The Theory and Practice of ‘Relationship Psychotherapy’ (2 of 2)
(This is session two of two thematically linked sessions facilitated by Zoli Figusch. The first linked session is on the morning of 11th September. A 20% discount applies if both workshops are booked together. You can attend either workshop independently of the other.)
J.L. Moreno defined spontaneity as our ability to find new responses to old situations, or adequate responses to novel situations. He also saw our ability to respond to situations with spontaneity as a measure of good mental health, while the inability to do so, as a sign of anxiety. His words couldn’t be more relevant in the current world pandemic, a novel and unprecedented situation, which is highly anxiety provoking, yet demands of us to remain spontaneous and find adequate responses in continuing to deliver our work as psychotherapists.
These two experiential workshops (this one, and the thematically linked session I will lead on 11th September) emerged from my attempts to respond spontaneously to the challenges of the pandemic in my psychodrama work. My aim is to present, demonstrate and share one-to-one psychodrama techniques, which were initially developed for face-to-face work, but can be readily adapted to working with clients via online video platforms.
The sessions will be experiential, with demonstrations of these techniques, allowing participants to consider how to incorporate them into their own practice. We will also look at a wider theoretical framework for individual psychodrama work, and more specifically the theoretical underpinnings of ‘internal psychodrama’ (the focus of the workshop on 11th September) and ‘relationship psychotherapy’ (the focus of this workshop).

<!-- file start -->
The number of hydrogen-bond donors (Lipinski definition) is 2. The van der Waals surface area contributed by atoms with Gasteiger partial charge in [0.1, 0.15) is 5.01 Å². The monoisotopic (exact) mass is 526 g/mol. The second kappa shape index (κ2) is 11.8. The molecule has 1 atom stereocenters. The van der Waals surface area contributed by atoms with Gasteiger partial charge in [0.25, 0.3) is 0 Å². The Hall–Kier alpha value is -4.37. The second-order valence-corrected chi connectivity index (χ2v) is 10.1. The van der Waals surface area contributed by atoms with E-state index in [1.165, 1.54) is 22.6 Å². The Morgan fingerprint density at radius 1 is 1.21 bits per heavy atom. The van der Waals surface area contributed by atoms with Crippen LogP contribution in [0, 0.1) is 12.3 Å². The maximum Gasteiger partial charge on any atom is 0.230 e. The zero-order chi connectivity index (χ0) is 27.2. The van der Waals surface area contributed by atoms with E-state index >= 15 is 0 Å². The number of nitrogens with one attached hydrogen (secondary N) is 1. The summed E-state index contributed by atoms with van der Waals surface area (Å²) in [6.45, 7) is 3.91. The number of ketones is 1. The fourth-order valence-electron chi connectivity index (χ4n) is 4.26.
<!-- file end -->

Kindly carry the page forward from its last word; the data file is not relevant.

This is a working modality developed by Jose Fonseca, a technique derived from analytical therapy and psychodrama, and described as a minimalist version of psychodrama. The expression ‘relationship psychotherapy’ emphasises the relational philosophy (Martin Buber) within the therapeutic work, and it deals with the client-therapist relationship (here and now), the client’s external relationships, and the relationships from the client’s internal world (the client’s internal sociometry). Scenes are played out verbally; there is no external dramatic action, no stage or stage markings, and no physical interaction.
Zoli Figusch is a psychodrama psychotherapist, supervisor and trainer, a member of the British Psychodrama Association (BPA) and the United Kingdom Council for Psychotherapy (UKCP). Zoli is a member of the BPA’s Executive Committee and their representative to FEPTO. He is also a member of the North-West Psychodrama Association, and the series editor of the newly re-published series of J.L. Moreno’s books. Zoli is the editor of three psychodrama books: ‘Sambadrama – The Arena of Brazilian Psychodrama’; ‘From one-to-one psychodrama to large group socio-psychodrama’; and ‘The J.L. Moreno memorial photo album’. Zoli works as a principal psychotherapist at a specialist psychotherapy service for clients with personality disorders, in Maidstone, UK.